Starbucks UK Suspended Coffee Project – Altruism or Astute Public Relations?

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Following in the footsteps of the ‘suspended coffee’ projects seen in Italy and Bulgaria, Starbucks UK is the first British café chain planning to launch its own ‘suspended coffee’ initiative.


The suspended coffee idea was born in Naples where customers were able to purchase their own drink and at the same time reserve one for a person who couldn’t afford to purchase their own.  In doing so, they knew that their essential coffee break was not merely for their own good but was helping others in a small way.

Starbucks UK is approaching its suspended coffee project slightly differently – each person who buys a coffee can reserve one for a homeless person, and Starbucks UK will match the value of the beverage purchased.  One purchase therefore equates to two donations of the same value.  The recipients won’t be popping into Starbucks to claim their free coffee – the donations will be managed via the non-profit charity Oasis who will manage them through its normal channels.

News of this initiative is bound to be well received by homeless charities and Starbucks UK will be seen as a shining example of how a successful business can give something back to the community.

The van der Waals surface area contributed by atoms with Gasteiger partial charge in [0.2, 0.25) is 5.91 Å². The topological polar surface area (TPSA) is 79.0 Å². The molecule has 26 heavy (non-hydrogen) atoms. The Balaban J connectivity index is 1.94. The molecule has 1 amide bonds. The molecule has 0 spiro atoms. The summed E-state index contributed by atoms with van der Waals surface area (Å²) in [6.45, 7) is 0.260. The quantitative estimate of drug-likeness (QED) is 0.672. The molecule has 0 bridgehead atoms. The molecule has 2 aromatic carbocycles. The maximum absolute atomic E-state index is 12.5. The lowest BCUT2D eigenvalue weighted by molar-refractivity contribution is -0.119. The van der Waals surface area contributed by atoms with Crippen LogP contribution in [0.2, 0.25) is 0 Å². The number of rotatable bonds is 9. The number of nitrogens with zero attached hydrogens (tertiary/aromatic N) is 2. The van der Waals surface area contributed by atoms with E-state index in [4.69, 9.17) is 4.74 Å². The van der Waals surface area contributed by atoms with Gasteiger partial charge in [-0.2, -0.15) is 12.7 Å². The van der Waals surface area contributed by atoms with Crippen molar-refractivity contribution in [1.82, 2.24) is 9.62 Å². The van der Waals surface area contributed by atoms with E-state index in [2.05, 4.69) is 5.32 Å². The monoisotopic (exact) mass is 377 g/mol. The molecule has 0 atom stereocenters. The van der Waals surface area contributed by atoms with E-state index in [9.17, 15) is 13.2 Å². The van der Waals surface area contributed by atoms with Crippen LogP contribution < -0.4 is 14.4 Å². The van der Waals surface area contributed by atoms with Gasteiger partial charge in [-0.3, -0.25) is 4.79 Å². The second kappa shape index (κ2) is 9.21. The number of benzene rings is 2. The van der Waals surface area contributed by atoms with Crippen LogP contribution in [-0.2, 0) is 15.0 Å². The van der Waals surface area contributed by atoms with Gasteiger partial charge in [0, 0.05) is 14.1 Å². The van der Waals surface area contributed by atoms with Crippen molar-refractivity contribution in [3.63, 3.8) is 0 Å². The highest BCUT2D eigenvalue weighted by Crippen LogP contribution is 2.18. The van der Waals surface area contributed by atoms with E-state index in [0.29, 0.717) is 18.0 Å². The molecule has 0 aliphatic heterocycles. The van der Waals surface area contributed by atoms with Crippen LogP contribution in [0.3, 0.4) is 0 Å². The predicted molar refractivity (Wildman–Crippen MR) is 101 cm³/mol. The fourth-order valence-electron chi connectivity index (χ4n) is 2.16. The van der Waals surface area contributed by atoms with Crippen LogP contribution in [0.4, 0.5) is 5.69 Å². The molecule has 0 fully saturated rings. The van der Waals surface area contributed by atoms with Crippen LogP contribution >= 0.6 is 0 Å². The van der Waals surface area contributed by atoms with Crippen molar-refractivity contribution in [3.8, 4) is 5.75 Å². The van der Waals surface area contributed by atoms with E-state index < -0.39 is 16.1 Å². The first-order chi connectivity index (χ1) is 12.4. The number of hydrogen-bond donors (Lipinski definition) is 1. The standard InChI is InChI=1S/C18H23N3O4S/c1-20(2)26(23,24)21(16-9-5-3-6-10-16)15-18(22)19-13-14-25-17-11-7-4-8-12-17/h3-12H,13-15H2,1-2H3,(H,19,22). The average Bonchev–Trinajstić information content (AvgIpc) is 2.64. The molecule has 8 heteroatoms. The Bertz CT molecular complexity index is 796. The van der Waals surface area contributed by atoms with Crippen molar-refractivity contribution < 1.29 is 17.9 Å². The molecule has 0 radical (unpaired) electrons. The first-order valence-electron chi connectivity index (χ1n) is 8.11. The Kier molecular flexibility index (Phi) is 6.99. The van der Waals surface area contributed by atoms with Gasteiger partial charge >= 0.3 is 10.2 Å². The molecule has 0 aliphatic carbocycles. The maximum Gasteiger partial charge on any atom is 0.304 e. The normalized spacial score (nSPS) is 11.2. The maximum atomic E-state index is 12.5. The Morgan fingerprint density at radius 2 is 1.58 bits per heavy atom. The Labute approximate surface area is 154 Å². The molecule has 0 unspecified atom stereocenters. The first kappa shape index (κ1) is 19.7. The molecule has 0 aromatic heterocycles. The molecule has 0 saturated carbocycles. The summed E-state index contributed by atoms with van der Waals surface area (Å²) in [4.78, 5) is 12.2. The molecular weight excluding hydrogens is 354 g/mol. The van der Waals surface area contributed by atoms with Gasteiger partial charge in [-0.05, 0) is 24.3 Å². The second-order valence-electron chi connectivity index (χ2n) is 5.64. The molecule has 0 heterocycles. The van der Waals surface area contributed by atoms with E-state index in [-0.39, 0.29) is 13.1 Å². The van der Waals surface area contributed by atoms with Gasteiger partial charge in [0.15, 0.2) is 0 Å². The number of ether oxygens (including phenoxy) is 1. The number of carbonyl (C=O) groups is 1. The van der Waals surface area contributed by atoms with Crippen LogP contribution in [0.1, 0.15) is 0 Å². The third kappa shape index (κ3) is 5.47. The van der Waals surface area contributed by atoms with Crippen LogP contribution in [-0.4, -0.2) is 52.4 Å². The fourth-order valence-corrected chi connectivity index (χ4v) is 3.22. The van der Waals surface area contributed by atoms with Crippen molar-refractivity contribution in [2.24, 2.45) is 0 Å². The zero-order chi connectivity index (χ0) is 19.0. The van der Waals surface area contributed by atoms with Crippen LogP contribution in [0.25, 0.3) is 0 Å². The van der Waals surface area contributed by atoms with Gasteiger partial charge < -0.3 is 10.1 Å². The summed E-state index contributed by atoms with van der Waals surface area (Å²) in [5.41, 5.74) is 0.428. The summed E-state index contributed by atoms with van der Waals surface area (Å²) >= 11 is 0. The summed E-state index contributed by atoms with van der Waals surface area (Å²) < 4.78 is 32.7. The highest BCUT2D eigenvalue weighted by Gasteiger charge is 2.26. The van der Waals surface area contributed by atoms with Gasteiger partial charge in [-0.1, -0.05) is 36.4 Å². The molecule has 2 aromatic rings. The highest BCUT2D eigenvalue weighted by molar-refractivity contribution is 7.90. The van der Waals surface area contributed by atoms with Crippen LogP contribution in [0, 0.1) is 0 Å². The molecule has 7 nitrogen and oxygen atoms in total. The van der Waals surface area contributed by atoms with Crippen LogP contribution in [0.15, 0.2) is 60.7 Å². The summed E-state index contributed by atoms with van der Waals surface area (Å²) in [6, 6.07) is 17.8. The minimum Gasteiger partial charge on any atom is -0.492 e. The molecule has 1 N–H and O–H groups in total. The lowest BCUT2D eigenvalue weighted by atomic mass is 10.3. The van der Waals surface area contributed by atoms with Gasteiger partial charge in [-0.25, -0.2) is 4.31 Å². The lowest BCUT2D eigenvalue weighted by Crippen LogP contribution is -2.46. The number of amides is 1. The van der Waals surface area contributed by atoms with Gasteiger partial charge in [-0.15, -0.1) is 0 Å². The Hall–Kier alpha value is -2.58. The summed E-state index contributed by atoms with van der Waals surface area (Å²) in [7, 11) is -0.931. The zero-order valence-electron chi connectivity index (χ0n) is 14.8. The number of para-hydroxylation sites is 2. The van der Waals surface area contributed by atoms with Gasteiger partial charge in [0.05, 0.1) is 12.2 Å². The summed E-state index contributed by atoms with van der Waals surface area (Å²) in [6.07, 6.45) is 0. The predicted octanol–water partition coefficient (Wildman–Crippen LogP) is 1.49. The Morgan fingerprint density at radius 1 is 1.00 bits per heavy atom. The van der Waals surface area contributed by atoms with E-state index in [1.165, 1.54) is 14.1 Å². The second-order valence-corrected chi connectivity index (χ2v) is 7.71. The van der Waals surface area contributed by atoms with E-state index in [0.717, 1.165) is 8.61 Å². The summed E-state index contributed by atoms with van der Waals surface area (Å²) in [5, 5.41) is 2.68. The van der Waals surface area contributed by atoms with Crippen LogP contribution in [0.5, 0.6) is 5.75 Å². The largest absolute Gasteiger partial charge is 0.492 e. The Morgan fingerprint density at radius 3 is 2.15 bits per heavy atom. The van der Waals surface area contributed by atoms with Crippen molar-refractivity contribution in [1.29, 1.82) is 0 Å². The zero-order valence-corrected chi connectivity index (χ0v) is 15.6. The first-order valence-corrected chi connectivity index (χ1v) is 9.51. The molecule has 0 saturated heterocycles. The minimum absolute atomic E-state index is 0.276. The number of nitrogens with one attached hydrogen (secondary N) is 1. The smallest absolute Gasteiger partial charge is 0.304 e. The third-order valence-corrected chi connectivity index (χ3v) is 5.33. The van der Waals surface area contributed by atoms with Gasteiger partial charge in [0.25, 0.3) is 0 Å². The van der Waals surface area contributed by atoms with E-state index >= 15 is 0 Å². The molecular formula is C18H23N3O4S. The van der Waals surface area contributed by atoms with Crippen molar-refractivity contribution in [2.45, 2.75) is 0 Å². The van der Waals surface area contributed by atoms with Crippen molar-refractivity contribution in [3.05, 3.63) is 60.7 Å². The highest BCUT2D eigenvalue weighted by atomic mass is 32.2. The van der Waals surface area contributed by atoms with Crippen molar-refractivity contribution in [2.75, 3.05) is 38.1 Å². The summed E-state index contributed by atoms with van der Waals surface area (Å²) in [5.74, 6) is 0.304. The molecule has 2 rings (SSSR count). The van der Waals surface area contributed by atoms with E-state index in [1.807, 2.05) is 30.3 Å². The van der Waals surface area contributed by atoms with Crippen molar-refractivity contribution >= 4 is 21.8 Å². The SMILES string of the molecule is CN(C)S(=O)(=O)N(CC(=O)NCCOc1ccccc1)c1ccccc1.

However one can’t help but wonder how much the Starbucks PR department pushed for this after the tax scandal last year.  In December 2012 it emerged that Starbucks UK had paid less than 1% in corporation tax on its £3bn sales since 1998. The company claimed to have made a loss in the UK because payments had to be made to other companies in the Starbucks group outside the country.  At the same time, the executives were telling analysts that the UK business was successful.  Unsurprisingly this situation was poorly received in the UK.

Whether the Starbucks UK suspended coffee project is driven by pure altruism or an astute public relations department will be impossible to prove.  However if the homeless benefit and the publicity surrounding the project encourages more big names on the high street to follow suit, it is clearly a win-win situation.